Blog Posts

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A Conversation with Janice Gair

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This month, Janice Gair and I chat about the importance of emotional intelligence. We discuss the role it plays in organizations and your employees productivity.

A Conversation with David Zinger

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Our first guest on our Conversation on Change Series is expert David Zinger. We discuss the importance of employee engagement. If you're already a member of our community, you can log-in to view. Not a member? That's okay! Signing up is free and easy.
woman on beach at sunset doing headstand

Why Leaders Need to Stop Doing Change Management

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“You don’t do yoga.” That’s what I heard the yoga instructor say as he was telling me to raise my legs higher. “You’re right about that,” I thought as I fell into a heap on my yoga mat. “You don’t do yoga,” he said, “you practice yoga.” That’s when it hit me: it’s the same when it comes to organizational change. It’s not about doing change management. Change management, or rather change leadership, isn’t just another task on your to do list, nor should it be. Instead, it needs to be viewed as a component of your practice. In the same way lawyers or doctors don’t do law or medicine—they practice.

Three Actions Needed to Improve Information Technology Implementations and Get a Return on Investment

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I remember a time when I only received two emails a day. It’s true. That’s because only two other people I knew also had email. And only a handful of people had a computer. Today, it’s hard to imagine being able to operate any type of organization without technology. Our reliance on information and other forms of technology is increasing. The complexity of this technology is also increasing. Therefore, knowing what you can do to increase the success of your information technology (IT) implementations and achieve your intended value is a business imperative.

One question every leader must ask to achieve value from their organizational change efforts

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Perseverance is one characteristic demonstrated by leaders who are able to create and sustain healthy organizational change. Before you launch any change, you need to ask one question: how will we (the leaders and managers) maintain our energy and perseverance to go the distance? Answering this question doesn’t mean pushing through a change at any cost. It means planning so that you have the energy and perseverance to support and enable employees to move as comfortably as possible through the full scope of the change process.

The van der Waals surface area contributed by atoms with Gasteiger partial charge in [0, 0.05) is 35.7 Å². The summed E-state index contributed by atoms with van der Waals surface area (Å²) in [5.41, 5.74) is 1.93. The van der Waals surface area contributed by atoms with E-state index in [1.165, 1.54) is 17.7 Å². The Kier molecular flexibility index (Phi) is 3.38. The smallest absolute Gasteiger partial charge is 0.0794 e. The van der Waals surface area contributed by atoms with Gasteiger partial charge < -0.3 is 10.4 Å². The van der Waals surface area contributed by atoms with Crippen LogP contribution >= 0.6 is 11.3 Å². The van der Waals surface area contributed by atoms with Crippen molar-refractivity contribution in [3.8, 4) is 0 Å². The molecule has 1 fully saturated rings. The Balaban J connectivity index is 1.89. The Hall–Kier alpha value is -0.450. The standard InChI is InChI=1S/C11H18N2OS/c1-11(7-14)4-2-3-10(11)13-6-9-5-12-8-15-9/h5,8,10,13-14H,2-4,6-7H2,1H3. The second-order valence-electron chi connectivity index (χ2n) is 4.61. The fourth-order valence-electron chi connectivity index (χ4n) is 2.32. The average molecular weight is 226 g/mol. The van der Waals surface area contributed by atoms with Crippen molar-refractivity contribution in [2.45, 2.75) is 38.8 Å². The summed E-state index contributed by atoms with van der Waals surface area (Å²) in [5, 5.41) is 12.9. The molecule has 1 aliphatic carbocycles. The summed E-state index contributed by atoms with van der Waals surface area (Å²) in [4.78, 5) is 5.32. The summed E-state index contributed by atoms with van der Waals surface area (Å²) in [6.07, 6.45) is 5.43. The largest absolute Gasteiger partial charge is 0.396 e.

Six actions to reduce or prevent change fatigue

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“We need to be constantly changing.”The need to be continuously evolving is a business necessity. The problem is most organizations are simply not set up for continuous change. Continuous change does not mean bombarding your employees with one change after another. This approach has led to a growing and costly problem—change fatigue.Change fatigue is associated with increased stress, exhaustion, and decreased organizational commitment. In my book “Launch Lead Live”, I outline the importance of commitment to the success of your change efforts. Left unchecked change fatigue leads to burn out, and burned out employees won’t contribute to your organization.Change fatigue can be described as passive resignation. It is this passive resignation that can make change fatigue more of problem than the “resistance to change” many leaders talk about.Why? Because change fatigue means that you have neither the energy to defend the current state nor the energy to move through a change process.

Why CEO's optimism and enthusiasm for change can sabotage an organization’s success

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Every CEO I have met tells me they like change. They are enthusiastic and optimistic about the changes they have launched in their organization. Ironically, it can be this optimism and enthusiasm that increases the risk your change efforts will fail to achieve their desired result.

The good, the bad, the ugly. Your employees remember it all

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You have heard the statistics, 50-70% of organizational change initiatives fail. Your organization is facing big changes, and you don’t want it to become just another statistic. So, you decide this time it’s going to be different. You send your managers and leaders for change management training, adopt a change management methodology. You think, I’ve done my part. Now things will be different.

Help! I am communicating, but my employees aren’t listening: three ways to use email to help your employees buy-in to change.

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You've sent a dozen emails about the upcoming change, or at least it feels like a dozen, and your employees act like they don’t know anything about it. You told them, in the email, to contact you if they have questions or concerns and no one did. So, you assume everyone is fine with new chairs, or software, or moving buildings, or whatever your change is. Then you start to implement your change only to be hit with a huge backlash from your employees. You're met with, "Why is this happening?" "I didn't know about this!" "I don't care that I've had to keep a pot on my desk because the roof leaks, I'm not moving."

Articles

Turner Change Management

What is Organizational Change Management?

In broad terms, organizational change management is the process…

The "Law" of Organizational Change

By Dr. Dawn-Marie Turner, MEd, CMC Last month our national…

The Fallacy of Resistance to Change

Dawn-Marie Turner, PhD Imagine organizational change where the…